As the wife of a pastor, I've been in the position of not knowing what to say or do in the face of grief more times than I can count. Nancy Guthrie has written a book that is for anyone who has ever felt that way, and really, who hasn't? In What Grieving People Wish You Knew, Guthrie helps us hear the heart and heartache of those who grieve, and lead the way for us to respond in compassion, comfort and companionship.
Practical suggestions are what we want, and those are what we get but first we receive insight into the most important thing-how and when to say and do for the grieving. This was critical for me, as a woman who believes in the truth of God's word but never wants to sound trite or think that a verse, no matter how true, has the capacity in itself to comfort everyone in every situation. The importance of our presence, our listening ear and helping hands are every bit as much a comfort.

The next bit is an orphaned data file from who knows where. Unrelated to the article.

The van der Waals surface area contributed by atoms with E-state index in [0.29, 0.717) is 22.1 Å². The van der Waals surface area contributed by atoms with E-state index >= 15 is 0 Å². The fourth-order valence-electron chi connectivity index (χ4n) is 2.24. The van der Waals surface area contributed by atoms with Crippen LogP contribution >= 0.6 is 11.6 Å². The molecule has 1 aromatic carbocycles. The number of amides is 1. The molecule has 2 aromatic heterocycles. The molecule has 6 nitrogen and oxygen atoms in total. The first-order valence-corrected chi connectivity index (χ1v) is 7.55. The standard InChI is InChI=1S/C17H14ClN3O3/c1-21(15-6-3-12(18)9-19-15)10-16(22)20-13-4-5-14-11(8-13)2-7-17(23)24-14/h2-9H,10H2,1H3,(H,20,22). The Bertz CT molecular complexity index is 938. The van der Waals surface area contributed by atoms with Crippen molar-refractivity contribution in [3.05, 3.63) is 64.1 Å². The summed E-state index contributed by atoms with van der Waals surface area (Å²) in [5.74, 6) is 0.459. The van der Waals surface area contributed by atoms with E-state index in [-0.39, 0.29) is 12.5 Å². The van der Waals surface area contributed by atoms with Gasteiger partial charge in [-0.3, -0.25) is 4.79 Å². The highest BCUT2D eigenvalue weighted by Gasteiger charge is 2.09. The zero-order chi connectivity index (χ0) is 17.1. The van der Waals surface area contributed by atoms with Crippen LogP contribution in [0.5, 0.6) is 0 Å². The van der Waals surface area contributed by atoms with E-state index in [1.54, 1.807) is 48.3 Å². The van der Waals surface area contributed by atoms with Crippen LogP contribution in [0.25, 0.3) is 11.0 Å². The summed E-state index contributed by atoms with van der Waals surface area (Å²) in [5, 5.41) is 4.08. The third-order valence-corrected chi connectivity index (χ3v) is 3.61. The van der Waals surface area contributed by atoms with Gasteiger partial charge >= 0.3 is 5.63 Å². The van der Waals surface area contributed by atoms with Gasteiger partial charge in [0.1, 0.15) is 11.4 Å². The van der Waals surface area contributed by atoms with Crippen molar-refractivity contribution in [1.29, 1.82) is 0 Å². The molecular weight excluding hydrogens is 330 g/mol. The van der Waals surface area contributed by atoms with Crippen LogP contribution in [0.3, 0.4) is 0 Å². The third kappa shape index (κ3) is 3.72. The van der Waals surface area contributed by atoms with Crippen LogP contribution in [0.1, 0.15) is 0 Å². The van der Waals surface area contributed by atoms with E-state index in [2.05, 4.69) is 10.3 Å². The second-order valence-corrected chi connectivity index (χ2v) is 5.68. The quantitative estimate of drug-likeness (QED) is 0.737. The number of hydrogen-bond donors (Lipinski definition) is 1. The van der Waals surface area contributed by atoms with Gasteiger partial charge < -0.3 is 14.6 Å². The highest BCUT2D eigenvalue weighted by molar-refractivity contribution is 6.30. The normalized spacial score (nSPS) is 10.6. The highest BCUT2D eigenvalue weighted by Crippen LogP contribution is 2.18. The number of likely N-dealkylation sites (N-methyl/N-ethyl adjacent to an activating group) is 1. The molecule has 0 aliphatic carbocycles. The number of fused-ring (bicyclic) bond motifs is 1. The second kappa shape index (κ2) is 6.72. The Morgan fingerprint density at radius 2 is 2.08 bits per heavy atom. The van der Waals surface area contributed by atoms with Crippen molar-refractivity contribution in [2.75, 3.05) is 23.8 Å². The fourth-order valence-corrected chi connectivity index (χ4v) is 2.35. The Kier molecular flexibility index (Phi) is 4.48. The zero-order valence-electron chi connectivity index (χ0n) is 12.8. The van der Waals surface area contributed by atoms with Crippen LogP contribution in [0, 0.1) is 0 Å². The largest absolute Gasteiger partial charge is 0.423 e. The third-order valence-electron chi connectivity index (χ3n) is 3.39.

I appreciated the many quotes from people who shared what helped and what didn't, and came away with a better understanding of how important it is to know that there is no formula, it is only coming alongside in compassion that really helps. That will look different for everyone, and that is the beauty of this book. In the moments you and I are not faced with the heartache of someone, we can absorb principles and practices that we can draw on for individual people and their individual grief.
All that was great for me, the pastor's wife, but this book went far beyond that in my life. The last five years have brought my own experience with this kind of grief, and this book comforted me, as I read how others responded to loss, particularly long after the loss had occurred. There isn't anyone who doesn't need to read this book, since we all will at some point be in the position of standing with someone and wondering what we can or should say or do in the face of their grief. What Grieving People Wish You Knew is a book that will equip you and bless you.
Read well, friends